Classical Phonics: A Child’s Guide to Word Mastery is based on the 1913 book, Word Mastery, by Florence Akin. Akin’s simple approach to teaching phonics was updated with more modern illustrations, reorganized, and slightly expanded. It is similar in concept to Noah Webster’s Reading Handbook from Christian Liberty Press.
It can be used to introduce letters or sounds, and it can be used to continue through all the phonograms and common sight words. This one book is used by both teacher and student. Very brief instruction is in small print at the foot of the page. Five pages of additional teaching suggestions at the back of the book should be read by the teacher before beginning.
Once past the introduction of individual letters and sounds, the rest of the pages consist of lists of words with occasional black-and-white illustrations. Words are presented most of the time in word families. For example, a column on page 37 has “u” at the top. Below, the first part of the column reads, “ut, c ut, n ut, b ut, r ut, h ut.” This vowel-consonant/word-family approach is used through the first six units.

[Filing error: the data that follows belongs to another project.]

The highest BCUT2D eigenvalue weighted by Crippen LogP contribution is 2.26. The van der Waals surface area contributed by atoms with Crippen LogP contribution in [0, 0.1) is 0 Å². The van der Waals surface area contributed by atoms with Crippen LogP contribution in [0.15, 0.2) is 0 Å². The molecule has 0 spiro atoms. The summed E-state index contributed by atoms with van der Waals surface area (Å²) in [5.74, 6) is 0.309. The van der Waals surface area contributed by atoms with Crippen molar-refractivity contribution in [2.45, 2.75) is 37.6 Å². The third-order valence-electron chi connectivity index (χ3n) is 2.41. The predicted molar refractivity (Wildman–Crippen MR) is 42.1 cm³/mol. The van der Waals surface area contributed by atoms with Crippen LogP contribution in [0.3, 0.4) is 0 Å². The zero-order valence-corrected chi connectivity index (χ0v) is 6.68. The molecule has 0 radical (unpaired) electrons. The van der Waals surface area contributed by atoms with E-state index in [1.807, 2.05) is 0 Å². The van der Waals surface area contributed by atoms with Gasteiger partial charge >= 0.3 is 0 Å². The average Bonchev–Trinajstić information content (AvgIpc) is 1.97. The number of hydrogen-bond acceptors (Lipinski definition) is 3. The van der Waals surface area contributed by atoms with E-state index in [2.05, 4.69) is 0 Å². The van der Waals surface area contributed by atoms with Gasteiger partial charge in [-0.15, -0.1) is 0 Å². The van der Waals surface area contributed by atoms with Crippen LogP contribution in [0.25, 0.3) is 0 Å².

Rules are kept to a minimum and are used to teach but not for the child to memorize. The expectation is that as children learn and practice each pattern, they will internalize it. Words such as “parachute, enough, laugh, anchor, though,” and “dough” are taught as words with unusual spellings rather than with rules. Prefixes, suffixes, plurals, and possessives are also taught.
The book is divided into ten units with an assessment at the end of each unit. Assessments are lists of words from the unit that children should now be able to read.
There are no sentences or stories in Classical Phonics, so you might want to supplement with other readers as you progress.
You can easily use Classical Phonics as your source for spelling words. While Classical Phonics can be used as a stand-alone resource for teaching phonics, you will need other resources for reading practice as well as for instruction in printing. That makes First Start Reading (also from Memoria Press) an excellent companion or precursor to Classical Phonics since FSR provides the missing practice and printing instruction. Once through FSR, it should be easy to use Classical Phonics to continue teaching the remaining phonograms, possibly supplementing with the SRA Phonics 2 workbook for written practice and review as suggested by the publisher. Classical Phonics should also work for those who need to teach phonics quickly to an older child.